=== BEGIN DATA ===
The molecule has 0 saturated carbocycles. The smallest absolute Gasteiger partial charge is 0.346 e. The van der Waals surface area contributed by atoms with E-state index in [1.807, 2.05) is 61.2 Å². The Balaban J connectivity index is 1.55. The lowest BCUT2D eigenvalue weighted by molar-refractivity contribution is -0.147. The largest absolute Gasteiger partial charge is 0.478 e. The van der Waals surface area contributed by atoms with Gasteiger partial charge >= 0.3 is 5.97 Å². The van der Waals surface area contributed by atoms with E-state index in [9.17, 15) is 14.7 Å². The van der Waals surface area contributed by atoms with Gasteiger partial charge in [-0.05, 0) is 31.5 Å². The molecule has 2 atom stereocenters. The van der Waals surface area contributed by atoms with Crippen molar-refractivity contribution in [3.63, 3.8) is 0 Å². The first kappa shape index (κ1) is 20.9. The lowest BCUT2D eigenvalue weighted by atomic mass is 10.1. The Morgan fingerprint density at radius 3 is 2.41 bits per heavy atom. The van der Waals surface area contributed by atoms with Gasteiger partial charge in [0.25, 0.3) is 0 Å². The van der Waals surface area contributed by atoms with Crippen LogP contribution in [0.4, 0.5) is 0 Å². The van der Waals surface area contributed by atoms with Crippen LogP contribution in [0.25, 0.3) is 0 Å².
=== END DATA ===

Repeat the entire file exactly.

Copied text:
The molecule has 0 saturated carbocycles. The smallest absolute Gasteiger partial charge is 0.346 e. The van der Waals surface area contributed by atoms with E-state index in [1.807, 2.05) is 61.2 Å². The Balaban J connectivity index is 1.55. The lowest BCUT2D eigenvalue weighted by molar-refractivity contribution is -0.147. The largest absolute Gasteiger partial charge is 0.478 e. The van der Waals surface area contributed by atoms with Gasteiger partial charge >= 0.3 is 5.97 Å². The van der Waals surface area contributed by atoms with E-state index in [9.17, 15) is 14.7 Å². The van der Waals surface area contributed by atoms with Gasteiger partial charge in [-0.05, 0) is 31.5 Å². The molecule has 2 atom stereocenters. The van der Waals surface area contributed by atoms with Crippen molar-refractivity contribution in [3.63, 3.8) is 0 Å². The first kappa shape index (κ1) is 20.9. The lowest BCUT2D eigenvalue weighted by atomic mass is 10.1. The Morgan fingerprint density at radius 3 is 2.41 bits per heavy atom. The van der Waals surface area contributed by atoms with Gasteiger partial charge in [0.25, 0.3) is 0 Å². The van der Waals surface area contributed by atoms with Crippen LogP contribution in [0.4, 0.5) is 0 Å². The van der Waals surface area contributed by atoms with Crippen LogP contribution in [0.25, 0.3) is 0 Å².